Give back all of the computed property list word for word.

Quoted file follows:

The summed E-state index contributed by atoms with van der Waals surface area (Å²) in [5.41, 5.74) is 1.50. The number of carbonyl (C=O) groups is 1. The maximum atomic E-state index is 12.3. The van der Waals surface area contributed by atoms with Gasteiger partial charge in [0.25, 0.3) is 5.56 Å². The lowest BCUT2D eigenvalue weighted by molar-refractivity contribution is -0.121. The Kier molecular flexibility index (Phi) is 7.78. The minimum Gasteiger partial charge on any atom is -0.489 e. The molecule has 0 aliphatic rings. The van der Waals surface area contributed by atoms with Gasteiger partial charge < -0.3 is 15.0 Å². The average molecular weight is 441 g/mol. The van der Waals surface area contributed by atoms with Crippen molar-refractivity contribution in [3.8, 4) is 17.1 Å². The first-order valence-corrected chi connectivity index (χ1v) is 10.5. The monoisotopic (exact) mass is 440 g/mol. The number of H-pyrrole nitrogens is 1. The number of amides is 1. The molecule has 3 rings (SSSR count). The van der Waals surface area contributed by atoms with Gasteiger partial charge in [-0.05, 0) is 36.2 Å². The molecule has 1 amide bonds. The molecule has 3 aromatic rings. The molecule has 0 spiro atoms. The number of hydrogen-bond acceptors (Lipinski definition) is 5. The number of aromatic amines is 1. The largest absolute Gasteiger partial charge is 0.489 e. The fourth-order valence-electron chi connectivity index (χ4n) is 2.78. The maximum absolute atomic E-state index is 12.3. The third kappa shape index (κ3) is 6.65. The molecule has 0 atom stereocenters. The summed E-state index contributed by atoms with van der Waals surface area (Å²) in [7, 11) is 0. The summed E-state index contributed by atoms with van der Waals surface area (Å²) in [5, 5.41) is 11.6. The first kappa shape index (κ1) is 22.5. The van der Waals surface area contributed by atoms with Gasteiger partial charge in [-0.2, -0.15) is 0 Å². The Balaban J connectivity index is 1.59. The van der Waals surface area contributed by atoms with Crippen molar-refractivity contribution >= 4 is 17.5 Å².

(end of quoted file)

The summed E-state index contributed by atoms with van der Waals surface area (Å²) in [5.41, 5.74) is 1.50. The number of carbonyl (C=O) groups is 1. The maximum atomic E-state index is 12.3. The van der Waals surface area contributed by atoms with Gasteiger partial charge in [0.25, 0.3) is 5.56 Å². The lowest BCUT2D eigenvalue weighted by molar-refractivity contribution is -0.121. The Kier molecular flexibility index (Phi) is 7.78. The minimum Gasteiger partial charge on any atom is -0.489 e. The molecule has 0 aliphatic rings. The van der Waals surface area contributed by atoms with Gasteiger partial charge < -0.3 is 15.0 Å². The average molecular weight is 441 g/mol. The van der Waals surface area contributed by atoms with Crippen molar-refractivity contribution in [3.8, 4) is 17.1 Å². The first-order valence-corrected chi connectivity index (χ1v) is 10.5. The monoisotopic (exact) mass is 440 g/mol. The number of H-pyrrole nitrogens is 1. The number of amides is 1. The molecule has 3 rings (SSSR count). The van der Waals surface area contributed by atoms with Gasteiger partial charge in [-0.05, 0) is 36.2 Å². The molecule has 1 amide bonds. The molecule has 3 aromatic rings. The molecule has 0 spiro atoms. The number of hydrogen-bond acceptors (Lipinski definition) is 5. The number of aromatic amines is 1. The largest absolute Gasteiger partial charge is 0.489 e. The fourth-order valence-electron chi connectivity index (χ4n) is 2.78. The maximum absolute atomic E-state index is 12.3. The third kappa shape index (κ3) is 6.65. The molecule has 0 atom stereocenters. The summed E-state index contributed by atoms with van der Waals surface area (Å²) in [7, 11) is 0. The summed E-state index contributed by atoms with van der Waals surface area (Å²) in [5, 5.41) is 11.6. The first kappa shape index (κ1) is 22.5. The van der Waals surface area contributed by atoms with Gasteiger partial charge in [-0.2, -0.15) is 0 Å². The Balaban J connectivity index is 1.59. The van der Waals surface area contributed by atoms with Crippen molar-refractivity contribution >= 4 is 17.5 Å².